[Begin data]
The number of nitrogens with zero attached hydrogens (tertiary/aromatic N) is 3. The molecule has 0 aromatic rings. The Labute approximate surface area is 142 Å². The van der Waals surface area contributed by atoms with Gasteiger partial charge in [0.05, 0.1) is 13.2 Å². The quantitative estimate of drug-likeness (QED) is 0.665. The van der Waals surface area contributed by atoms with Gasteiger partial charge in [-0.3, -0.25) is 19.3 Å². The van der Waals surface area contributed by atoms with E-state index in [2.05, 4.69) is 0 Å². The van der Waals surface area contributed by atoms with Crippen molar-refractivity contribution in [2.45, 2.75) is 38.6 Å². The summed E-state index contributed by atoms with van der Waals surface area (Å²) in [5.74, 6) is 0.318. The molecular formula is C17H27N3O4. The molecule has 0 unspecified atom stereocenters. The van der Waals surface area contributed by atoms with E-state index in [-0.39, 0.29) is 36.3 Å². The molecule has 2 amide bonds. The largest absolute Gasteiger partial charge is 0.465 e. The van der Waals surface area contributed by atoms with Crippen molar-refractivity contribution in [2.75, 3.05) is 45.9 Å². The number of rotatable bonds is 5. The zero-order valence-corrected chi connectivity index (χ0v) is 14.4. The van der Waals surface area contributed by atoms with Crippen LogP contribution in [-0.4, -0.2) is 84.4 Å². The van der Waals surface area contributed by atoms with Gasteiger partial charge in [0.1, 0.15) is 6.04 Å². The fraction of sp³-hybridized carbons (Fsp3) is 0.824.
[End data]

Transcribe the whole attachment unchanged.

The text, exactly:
The number of nitrogens with zero attached hydrogens (tertiary/aromatic N) is 3. The molecule has 0 aromatic rings. The Labute approximate surface area is 142 Å². The van der Waals surface area contributed by atoms with Gasteiger partial charge in [0.05, 0.1) is 13.2 Å². The quantitative estimate of drug-likeness (QED) is 0.665. The van der Waals surface area contributed by atoms with Gasteiger partial charge in [-0.3, -0.25) is 19.3 Å². The van der Waals surface area contributed by atoms with E-state index in [2.05, 4.69) is 0 Å². The van der Waals surface area contributed by atoms with Crippen molar-refractivity contribution in [2.45, 2.75) is 38.6 Å². The summed E-state index contributed by atoms with van der Waals surface area (Å²) in [5.74, 6) is 0.318. The molecular formula is C17H27N3O4. The molecule has 0 unspecified atom stereocenters. The van der Waals surface area contributed by atoms with E-state index in [-0.39, 0.29) is 36.3 Å². The molecule has 2 amide bonds. The largest absolute Gasteiger partial charge is 0.465 e. The van der Waals surface area contributed by atoms with Crippen molar-refractivity contribution in [2.75, 3.05) is 45.9 Å². The number of rotatable bonds is 5. The zero-order valence-corrected chi connectivity index (χ0v) is 14.4. The van der Waals surface area contributed by atoms with Crippen LogP contribution in [-0.4, -0.2) is 84.4 Å². The van der Waals surface area contributed by atoms with Gasteiger partial charge in [0.1, 0.15) is 6.04 Å². The fraction of sp³-hybridized carbons (Fsp3) is 0.824.